The UK Covid-19 Inquiry has announced who will be the first witnesses to give evidence at next week’s public hearings.
Katharine Hammond, the former director of the civil contingencies secretariat in the Cabinet Office, is among those who will give testimony during the opening week of verbal evidence to the pandemic investigation.
She previously gave evidence to the inquiry into the 2017 Grenfell Tower fire.
The probe into the pandemic has held a number of preliminary hearings to arrange how each of its separate phases will be conducted, but it has yet to hear oral evidence.
The session on Tuesday will open with a statement from chairwoman Baroness Heather Hallett, followed by a short film showing the impact of the pandemic, according to a statement on the Covid inquiry’s website.
It said the video will feature people from across the UK sharing their experiences of loss.
“The voices of some of those who suffered most during the pandemic will be heard through the film. Some people may find the film difficult to watch,” the statement continued.
The rest of the opening day will be taken up with the opening statements by the counsel to the inquiry and core participants.
Epidemiologists Professor Jimmy Whitworth and Dr Charlotte Hammer will be the first to give evidence in person, starting on Wednesday afternoon.
Professor David Heymann, retired civil servant Bruce Mann and Professor David Alexander will appear on Thursday June 15.
On Friday June 16, Professor Sir Michael Marmot and Professor Clare Bambra will give evidence before Ms Hammond’s afternoon appearance.
The investigation, established by former prime minister Boris Johnson in 2021, is split into six modules, with public hearings scheduled to conclude by summer 2026, with interim reports published before then.
Lady Hallett is planning to publish reports for Module 1 and 2 next year.
The publication of the first witness list follows a row between the inquiry chairwoman and the Government over access to material.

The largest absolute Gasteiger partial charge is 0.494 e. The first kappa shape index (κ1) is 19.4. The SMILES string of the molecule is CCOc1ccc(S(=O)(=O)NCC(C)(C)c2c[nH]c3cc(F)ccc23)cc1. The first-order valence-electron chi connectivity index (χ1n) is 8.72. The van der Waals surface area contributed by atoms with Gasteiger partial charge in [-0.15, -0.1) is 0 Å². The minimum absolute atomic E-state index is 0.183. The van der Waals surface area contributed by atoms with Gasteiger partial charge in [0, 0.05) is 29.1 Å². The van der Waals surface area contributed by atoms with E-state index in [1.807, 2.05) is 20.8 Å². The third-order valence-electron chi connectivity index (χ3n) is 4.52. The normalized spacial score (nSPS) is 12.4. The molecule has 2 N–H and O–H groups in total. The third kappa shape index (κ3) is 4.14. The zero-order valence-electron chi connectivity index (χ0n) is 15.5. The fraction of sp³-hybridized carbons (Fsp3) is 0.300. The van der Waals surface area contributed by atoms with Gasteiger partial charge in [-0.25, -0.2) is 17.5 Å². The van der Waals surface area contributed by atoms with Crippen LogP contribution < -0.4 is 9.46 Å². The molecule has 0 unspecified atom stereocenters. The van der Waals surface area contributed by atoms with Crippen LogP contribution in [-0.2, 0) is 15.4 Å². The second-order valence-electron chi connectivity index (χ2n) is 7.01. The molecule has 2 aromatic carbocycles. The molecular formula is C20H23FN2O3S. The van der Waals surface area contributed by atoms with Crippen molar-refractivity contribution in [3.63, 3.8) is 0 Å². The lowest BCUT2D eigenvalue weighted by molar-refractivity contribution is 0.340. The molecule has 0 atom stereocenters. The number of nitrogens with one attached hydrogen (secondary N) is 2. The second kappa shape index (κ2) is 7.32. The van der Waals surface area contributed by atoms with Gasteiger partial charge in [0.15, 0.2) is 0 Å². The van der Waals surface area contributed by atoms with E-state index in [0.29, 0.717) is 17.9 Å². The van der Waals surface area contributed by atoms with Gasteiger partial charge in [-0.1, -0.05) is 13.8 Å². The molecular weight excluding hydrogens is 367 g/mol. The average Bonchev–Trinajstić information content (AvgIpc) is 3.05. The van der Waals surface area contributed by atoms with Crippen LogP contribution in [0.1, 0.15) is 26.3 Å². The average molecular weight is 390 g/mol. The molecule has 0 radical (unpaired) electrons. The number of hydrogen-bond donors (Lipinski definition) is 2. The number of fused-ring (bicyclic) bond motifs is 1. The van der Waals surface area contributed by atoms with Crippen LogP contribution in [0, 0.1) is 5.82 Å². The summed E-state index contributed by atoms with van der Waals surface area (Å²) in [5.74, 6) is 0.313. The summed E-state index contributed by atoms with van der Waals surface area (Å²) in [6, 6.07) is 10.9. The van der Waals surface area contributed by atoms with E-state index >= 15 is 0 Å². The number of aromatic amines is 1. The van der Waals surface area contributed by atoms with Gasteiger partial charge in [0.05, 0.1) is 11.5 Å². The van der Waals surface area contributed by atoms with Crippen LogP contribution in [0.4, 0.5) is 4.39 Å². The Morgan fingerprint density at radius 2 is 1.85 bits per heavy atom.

Prime Minister Rishi Sunak has been accused of a cover-up after the Cabinet Office announced a High Court challenge to Lady Hallett’s request for Mr Johnson’s unredacted WhatsApp messages and notebooks.
The Cabinet Office says some of the information requested by the inquiry does not relate to the Government’s handling of coronavirus and is “unambiguously irrelevant”.
But the retired senior judge has refused to back down from her request for Mr Johnson’s correspondence, saying it is for her to rule what is relevant to the investigation.
Mr Sunak has denied attempting to block the probe’s access.
The High Court is expected to hear the Cabinet Office’s judicial review on or shortly after June 30, according to ministers and the inquiry’s counsel, Hugo Keith KC.
The Cabinet Office has confirmed it intends to “share a schedule” for when it will submit WhatsApp messages from Mr Johnson to the inquiry, after being ordered to do so by Friday by Lady Hallett.
Cabinet Office minister Baroness Neville-Rolfe told the Lords: “Following the request of the chair, the Cabinet Office will share a schedule of WhatsApp messages by the end of this week and additional witness statements will follow.”
It is unclear whether the submitted messages will be unredacted, with the Cabinet Office previously choosing to censor WhatsApp correspondence handed over to the investigation.